California is banning state-funded travel to Oklahoma because of policies it considers discriminatory toward LGBT people.
Attorney General Xavier Becerra announced the ban Friday in response to a policy adopted in Oklahoma last month that allows private adoption and foster agencies to deny placements based on religious or moral grounds, USA Today reported.
Opponents say it’s designed to discriminate against same-sex couples or LGBT parents. Oklahoma’s Catholic bishops support the law.
Becerra’s decision is based on a 2017 California law that bans state-funded or state-sponsored travel to states that authorize discrimination based on sexual orientation or gender identity.
California already bars official travel to Texas, Alabama, South Dakota, Kentucky, North Carolina, Kansas, Mississippi and Texas. Collegiate California sports teams have still attended games in the states.
Under a 2017 California law, the state’s attorney general is required to keep a list of all states subject to a travel ban because of “laws that authorize or require discrimination on the basis of sexual orientation, gender identity or gender expression,” Becerra said in a statement obtained by USA Today.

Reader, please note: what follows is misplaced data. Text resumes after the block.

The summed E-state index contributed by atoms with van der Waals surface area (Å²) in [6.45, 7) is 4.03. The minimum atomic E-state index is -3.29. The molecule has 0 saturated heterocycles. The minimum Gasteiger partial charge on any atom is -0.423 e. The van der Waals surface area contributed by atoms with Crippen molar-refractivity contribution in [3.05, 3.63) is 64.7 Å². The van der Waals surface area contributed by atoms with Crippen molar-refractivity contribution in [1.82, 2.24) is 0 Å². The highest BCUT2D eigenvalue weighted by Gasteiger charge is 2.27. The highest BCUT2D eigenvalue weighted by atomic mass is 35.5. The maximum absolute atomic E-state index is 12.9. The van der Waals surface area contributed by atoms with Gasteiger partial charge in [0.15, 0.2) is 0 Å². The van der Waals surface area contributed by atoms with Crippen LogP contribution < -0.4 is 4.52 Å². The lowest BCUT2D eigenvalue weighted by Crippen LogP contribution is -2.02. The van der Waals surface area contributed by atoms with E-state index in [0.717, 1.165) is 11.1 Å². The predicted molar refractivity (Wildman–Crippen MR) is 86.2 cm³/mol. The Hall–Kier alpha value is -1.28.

The Oklahoma law, passed last month, allows adoption and foster care agencies to reject same-sex couples on religious grounds. California’s ban, announced by Becerra, came on the first day of LGBTQ Pride Month.
“There appears to be more and more Californians sharing our values as we are seeing more Californians move to Oklahoma,” Michael McNutt, a spokesman for Oklahoma Gov. Mary Fallin (R), said in a statement to USA TODAY. “With our state’s economy being as strong as it is, we won’t miss a few Californians traveling on state business showing up in our state.”
Fallin signed the adoption bill into law last month and has said the law does not restrict LGBTQ individuals from adopting.
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